Wimpole Hall, a National Trust property, has seen many owners and much remodeling over its centuries of existence since 1640-70, when he was built by Sir Thomas Chicheley. The hall is set in a 2500 acre estate.
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The house was extended in 1711 by its new owner Edward, Lord Harley, who became earl of Oxford. He had an extensive library and was involved in literary and artistic pursuits with like-minded friends. Due to his lack of monetary acumen, he had to sell the house in 1740; thus it passed into the hands of the Hardwicke family who retained it for 150 years. The elaborate yellow drawing room and the bathhouse, subscribed by the 3rd earl of Hardwick in the 1790s, were creations of architect John Soane.
Wimpole was purchased in 1938 by the daughter of Ruyard Kipling, Elsie, and her husband Captain George Bambridge. They de-constructed some of the Victorian additions and purchased various paintings and objects that were once in the house. When Elsie died in 1976 she left the house to the National Trust.
A tour of the house takes in the entrance hall, ante room, south drawing room, 62 foot long gallery, book room, library, red room, yellow drawing room, saloon, great staircase, Lord Chancellor’s room, Mrs. Bambridge’s study and bedroom/dressing room, documents room, bath house, chapel, servants’ quarters, dining room, and breakfast room.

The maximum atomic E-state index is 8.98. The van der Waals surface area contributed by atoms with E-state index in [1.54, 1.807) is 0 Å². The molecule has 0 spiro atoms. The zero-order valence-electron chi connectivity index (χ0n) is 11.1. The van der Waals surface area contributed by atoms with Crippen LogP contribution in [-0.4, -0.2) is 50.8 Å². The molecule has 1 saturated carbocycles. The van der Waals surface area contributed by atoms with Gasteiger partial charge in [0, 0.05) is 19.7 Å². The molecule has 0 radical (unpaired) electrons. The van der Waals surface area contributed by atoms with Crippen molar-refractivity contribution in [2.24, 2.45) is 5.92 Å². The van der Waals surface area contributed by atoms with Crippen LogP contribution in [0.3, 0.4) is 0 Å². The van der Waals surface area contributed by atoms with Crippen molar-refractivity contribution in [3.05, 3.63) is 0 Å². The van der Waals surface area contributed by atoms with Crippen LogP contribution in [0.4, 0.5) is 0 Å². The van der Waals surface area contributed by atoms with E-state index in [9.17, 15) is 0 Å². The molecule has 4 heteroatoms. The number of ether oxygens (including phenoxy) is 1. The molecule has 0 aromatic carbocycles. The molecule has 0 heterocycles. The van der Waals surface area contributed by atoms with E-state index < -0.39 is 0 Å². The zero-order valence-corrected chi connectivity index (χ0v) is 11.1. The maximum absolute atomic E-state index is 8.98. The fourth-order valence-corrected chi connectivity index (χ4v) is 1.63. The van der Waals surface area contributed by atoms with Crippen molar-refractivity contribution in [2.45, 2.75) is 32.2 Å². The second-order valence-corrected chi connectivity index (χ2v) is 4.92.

Items to note in the house tour are:
entrance hall: ten Wootten paintings
ante room: marquetry table, panelling
south drawing room: painted German furniture, fireplace carving
gallery: the pictures
book room: a Soane room, gilt mirror
library: plasterwork ceiling, book collection
yellow drawing room: dramatic Soane room, curved settees, plasterwork, dome
great staircase: plasterwork
Lord Chancellor’s room: state bed with canopy
bath house: plunge bath holding over 2000 gallons of water
chapel: grand baroque interior built by Gibbs
servants’ quarters: lit with gas lamps, housekeeper’s room, dry store, butler’s pantry, steward’s room
dining room: Victorian ceiling plasterwork
In the grounds is the parish church of St Andrew. Here is a collection of monuments in memory of the owners. The grounds include a garden and park and have, like the house, changed over the years. The 17th century saw a formal garden north of the house that was later extended. Ponds, woods, and avenues were other additions. Later the parterres were grassed over, and in 1767 famous landscaper 'Capability’ Brown lent his hand to create parkland with lakes and trees and a Gothic tower. The park was later made more natural by Humphry Repton. In Victorian times a garden with flower beds was added. There is a Dutch garden and a rose garden. In April thousands of daffodils bloom.
Red brick stables were added in 1851. The home farm has thatched buildings designed by Soane in 1792.
Cambridgeshire SG8 0BW
Tel. 01223 206000
Open: opening times for the house, grounds, and home farm are varied so please check Wimpole Hall website for details.
Website: Wimpole Home Farm
Note: The National Trust did not allow interior photos when we visited.